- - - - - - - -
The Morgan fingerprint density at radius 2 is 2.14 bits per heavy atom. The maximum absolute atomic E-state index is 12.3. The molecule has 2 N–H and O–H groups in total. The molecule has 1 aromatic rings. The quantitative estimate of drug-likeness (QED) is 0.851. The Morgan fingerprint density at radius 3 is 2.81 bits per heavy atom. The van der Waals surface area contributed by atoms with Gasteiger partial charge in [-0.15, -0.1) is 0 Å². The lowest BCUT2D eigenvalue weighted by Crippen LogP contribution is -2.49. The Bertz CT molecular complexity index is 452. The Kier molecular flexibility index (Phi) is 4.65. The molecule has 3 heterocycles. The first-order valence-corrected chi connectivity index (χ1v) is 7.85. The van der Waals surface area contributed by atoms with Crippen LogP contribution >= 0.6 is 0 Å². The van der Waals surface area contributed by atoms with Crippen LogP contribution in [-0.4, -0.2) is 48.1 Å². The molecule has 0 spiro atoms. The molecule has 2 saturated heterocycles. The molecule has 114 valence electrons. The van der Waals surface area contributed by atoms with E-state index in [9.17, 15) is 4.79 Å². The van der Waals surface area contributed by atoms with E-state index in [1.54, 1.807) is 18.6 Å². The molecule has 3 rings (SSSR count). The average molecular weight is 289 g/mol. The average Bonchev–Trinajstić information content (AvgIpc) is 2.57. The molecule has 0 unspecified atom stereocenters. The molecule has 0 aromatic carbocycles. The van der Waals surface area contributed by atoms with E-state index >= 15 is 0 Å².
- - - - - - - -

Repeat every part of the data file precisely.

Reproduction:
The Morgan fingerprint density at radius 2 is 2.14 bits per heavy atom. The maximum absolute atomic E-state index is 12.3. The molecule has 2 N–H and O–H groups in total. The molecule has 1 aromatic rings. The quantitative estimate of drug-likeness (QED) is 0.851. The Morgan fingerprint density at radius 3 is 2.81 bits per heavy atom. The van der Waals surface area contributed by atoms with Gasteiger partial charge in [-0.15, -0.1) is 0 Å². The lowest BCUT2D eigenvalue weighted by Crippen LogP contribution is -2.49. The Bertz CT molecular complexity index is 452. The Kier molecular flexibility index (Phi) is 4.65. The molecule has 3 heterocycles. The first-order valence-corrected chi connectivity index (χ1v) is 7.85. The van der Waals surface area contributed by atoms with Crippen LogP contribution >= 0.6 is 0 Å². The van der Waals surface area contributed by atoms with Crippen LogP contribution in [-0.4, -0.2) is 48.1 Å². The molecule has 0 spiro atoms. The molecule has 2 saturated heterocycles. The molecule has 114 valence electrons. The van der Waals surface area contributed by atoms with E-state index in [9.17, 15) is 4.79 Å². The van der Waals surface area contributed by atoms with E-state index in [1.54, 1.807) is 18.6 Å². The molecule has 3 rings (SSSR count). The average molecular weight is 289 g/mol. The average Bonchev–Trinajstić information content (AvgIpc) is 2.57. The molecule has 0 unspecified atom stereocenters. The molecule has 0 aromatic carbocycles. The van der Waals surface area contributed by atoms with E-state index >= 15 is 0 Å².